Henry Grow

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Henry Grow
The Tabernacle in the 1870s
Grow's design is particularly remarkable because he built the roof with almost no nails, which were scarce in pioneer Utah
Trusses were bound with wood blocks and rawhide

Henry Grow, Jr. (October 1, 1817 - November 4, 1891) was a Latter-day Saint ("Mormon") builder and civil engineer in pioneer-era Utah. His most notable achievement was aiding the construction of the Salt Lake Tabernacle on Temple Square in Salt Lake City, Utah. Grow engineered the meeting hall's unique elongated dome roof.

Life history[edit]

Grow was the seventh child of Henry Grow and Mary Riter Grow. Born in Lower Merion Township, Pennsylvania, he spent his childhood on his father's sixty acre (240,000 m²) farm. This farm was one of five bequeathed by Grow's German grandfather, Frederick Grow, to each of his children.

In his early adulthood, Grow was apprenticed as a carpenter and joiner for the Norristown and Germantown railroads. He eventually superintended the construction of all bridges under George G. Whitmore, president of the railroads and ex-mayor of Philadelphia.

In May 1842, Grow was baptized into the Church of Jesus Christ of Latter Day Saints; he traveled to church headquarters in Nauvoo, Illinois, in 1843. Grow worked on the Nauvoo Temple until its completion in May 1846. By that time, church leader Joseph Smith had long been assassinated by a mob, and the church had schismed as Mormons were being driven from Nauvoo.

Following the leadership of Brigham Young, Grow traveled across the Great Plains to Utah in 1851 as part of the James Cummings Company. He arrived in Salt Lake Valley on October 1, 1851, his 34th birthday.

Grow settled north of present-day Ogden, Utah, but was called to Salt Lake City by Young in 1852 to oversee construction projects for Utah Territory and for The Church of Jesus Christ of Latter-day Saints (LDS Church). In 1853, Grow designed and built the first suspension bridge in Utah, over the Weber River. He was also superintended the construction of the original Sugar House sugar beet mill under the direction of Bishop Fred Kesler. From 1854 to 1861, Grow built or rebuilt at least five sawmills, mostly in Big Cottonwood Canyon. He also worked on a cotton mill and built more bridges, over the Provo and Jordan Rivers. The Jordan River Bridge, finished in 1861, employed the patented Remington bridge lattice similar to other bridges he helped construct in Pennsylvania.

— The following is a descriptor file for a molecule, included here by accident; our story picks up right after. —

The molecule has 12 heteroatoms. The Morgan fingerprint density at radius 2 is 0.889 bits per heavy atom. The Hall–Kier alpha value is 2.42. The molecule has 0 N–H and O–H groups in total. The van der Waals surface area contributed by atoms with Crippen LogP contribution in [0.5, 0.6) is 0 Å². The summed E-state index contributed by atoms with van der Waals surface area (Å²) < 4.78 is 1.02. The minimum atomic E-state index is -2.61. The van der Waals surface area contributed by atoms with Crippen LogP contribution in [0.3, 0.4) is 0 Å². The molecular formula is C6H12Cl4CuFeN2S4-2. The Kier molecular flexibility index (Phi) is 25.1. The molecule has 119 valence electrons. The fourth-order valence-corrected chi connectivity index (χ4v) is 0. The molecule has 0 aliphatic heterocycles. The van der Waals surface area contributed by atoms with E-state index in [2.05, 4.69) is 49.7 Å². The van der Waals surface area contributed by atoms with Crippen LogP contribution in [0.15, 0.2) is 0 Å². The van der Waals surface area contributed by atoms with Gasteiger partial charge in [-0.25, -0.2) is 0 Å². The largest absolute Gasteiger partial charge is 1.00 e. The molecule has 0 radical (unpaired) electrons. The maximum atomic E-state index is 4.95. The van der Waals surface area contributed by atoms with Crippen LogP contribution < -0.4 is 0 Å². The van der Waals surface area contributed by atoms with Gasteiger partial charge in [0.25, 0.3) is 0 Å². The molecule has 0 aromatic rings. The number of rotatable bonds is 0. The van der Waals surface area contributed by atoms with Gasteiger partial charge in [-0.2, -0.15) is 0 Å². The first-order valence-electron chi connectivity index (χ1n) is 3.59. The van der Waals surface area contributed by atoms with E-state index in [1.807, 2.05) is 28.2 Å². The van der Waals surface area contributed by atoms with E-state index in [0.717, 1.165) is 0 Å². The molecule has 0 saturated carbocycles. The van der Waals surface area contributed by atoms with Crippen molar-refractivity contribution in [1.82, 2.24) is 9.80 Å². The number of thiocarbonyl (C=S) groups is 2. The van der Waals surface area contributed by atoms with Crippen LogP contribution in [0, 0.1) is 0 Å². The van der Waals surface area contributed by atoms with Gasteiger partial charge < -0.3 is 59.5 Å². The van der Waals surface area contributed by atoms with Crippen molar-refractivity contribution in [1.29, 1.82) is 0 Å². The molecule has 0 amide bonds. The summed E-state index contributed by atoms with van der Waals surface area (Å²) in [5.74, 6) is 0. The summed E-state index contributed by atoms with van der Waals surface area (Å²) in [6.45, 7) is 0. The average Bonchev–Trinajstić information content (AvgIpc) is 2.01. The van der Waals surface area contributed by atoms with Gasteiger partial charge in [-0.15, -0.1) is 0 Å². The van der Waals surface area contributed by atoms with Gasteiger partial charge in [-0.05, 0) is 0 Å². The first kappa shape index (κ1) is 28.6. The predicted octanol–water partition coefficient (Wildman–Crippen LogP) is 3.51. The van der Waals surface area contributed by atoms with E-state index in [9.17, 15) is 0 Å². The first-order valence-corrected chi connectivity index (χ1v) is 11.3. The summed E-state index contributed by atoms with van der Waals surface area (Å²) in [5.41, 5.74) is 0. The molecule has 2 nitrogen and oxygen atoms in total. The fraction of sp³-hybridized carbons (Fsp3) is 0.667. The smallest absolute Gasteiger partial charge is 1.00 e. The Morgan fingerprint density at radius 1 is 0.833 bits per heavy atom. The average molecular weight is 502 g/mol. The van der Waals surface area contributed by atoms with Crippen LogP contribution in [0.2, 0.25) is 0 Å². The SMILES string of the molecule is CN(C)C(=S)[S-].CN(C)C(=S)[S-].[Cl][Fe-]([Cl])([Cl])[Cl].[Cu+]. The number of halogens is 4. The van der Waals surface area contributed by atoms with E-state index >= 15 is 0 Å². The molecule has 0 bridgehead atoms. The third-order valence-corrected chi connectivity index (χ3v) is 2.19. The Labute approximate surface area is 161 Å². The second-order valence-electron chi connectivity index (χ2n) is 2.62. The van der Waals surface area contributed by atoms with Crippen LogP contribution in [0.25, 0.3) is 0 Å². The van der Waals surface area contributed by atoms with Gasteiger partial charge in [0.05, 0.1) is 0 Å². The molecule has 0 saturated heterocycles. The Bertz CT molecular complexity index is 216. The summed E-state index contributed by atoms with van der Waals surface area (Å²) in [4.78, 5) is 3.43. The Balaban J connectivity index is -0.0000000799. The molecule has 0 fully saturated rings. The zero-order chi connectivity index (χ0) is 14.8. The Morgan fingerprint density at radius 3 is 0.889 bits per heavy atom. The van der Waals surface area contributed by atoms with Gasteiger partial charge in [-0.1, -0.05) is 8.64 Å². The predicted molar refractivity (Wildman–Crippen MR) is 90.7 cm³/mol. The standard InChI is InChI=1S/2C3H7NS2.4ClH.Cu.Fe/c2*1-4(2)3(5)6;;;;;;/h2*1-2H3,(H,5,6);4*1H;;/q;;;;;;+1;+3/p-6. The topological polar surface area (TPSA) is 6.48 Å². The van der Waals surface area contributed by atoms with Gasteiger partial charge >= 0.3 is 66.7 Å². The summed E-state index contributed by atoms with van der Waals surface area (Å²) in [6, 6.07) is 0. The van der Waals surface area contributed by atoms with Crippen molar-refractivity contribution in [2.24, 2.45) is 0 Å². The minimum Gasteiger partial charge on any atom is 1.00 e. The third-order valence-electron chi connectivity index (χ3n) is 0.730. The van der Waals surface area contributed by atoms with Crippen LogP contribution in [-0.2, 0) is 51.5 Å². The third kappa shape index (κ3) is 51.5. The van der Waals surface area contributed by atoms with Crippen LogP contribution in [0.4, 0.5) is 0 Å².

In the early 1860s, Young tapped Grow for what became Grow's largest and most famous construction, the dome of the Salt Lake Tabernacle. Young had become infatuated with the idea of constructing the Tabernacle in an elongated dome shape. When asked how large a roof he could construct using a Remington bridge-style lattice, Grow replied that it could be "100 feet wide and as long as is wanted." Grow engineered the tabernacle roof to be 150 feet (46 m) across and 250 feet (76 m) long.

Construction of the Tabernacle began on July 26, 1864, but construction of the roof did not begin until 1865 when all 44 supporting sandstone piers designed by William H. Folsom were in place. Grow rapidly built the roof structure from the center out, but encountered difficulty engineering the semicircular ends of the roof. This difficulty dragged structural work on the roof into fall of 1866 even as other parts of the roof were being shingled. However, Grow finished and shingled the entire roof by the spring of 1867, before the interior of the building was finished. He continued to superintend the construction of the building until it was finished.

From 1876 to 1877, Grow served a mission for the church in Maryland, Delaware, and Pennsylvania, where he was able to visit old relatives. Upon his return to Salt Lake City, he was assigned to tear down the so-called "old Tabernacle" that stood on Temple Square and superintended the construction of the Salt Lake Assembly Hall under Obed Taylor. Grow built several residences, including a house for church president John Taylor, and acted as superintendent of carpentry of the church through the 1880s. Grow's last important project was the construction of the Deseret Paper Mill for the LDS Church-owned Deseret News newspaper.

A polygamist, Grow had seven wives, of which only four bore children. Chronologically in order of marriage, his wives who had children were Mary Moyer, Ann Elliott, Ann Midgley, and Julia Veach. They bore him seven, eight, one, and fourteen children respectively. Notable descendents of Grow include C. Scott Grow and Marlin K. Jensen, general authorities of the LDS Church.

References[edit]

  1. ^ Esshom, Frank Ellwood (1913), "Henry Grow", Pioneers and Prominent Men of Utah, Salt Lake City: Utah Pioneers Book Publishing Company, p. 286, OCLC 2286984 

External links[edit]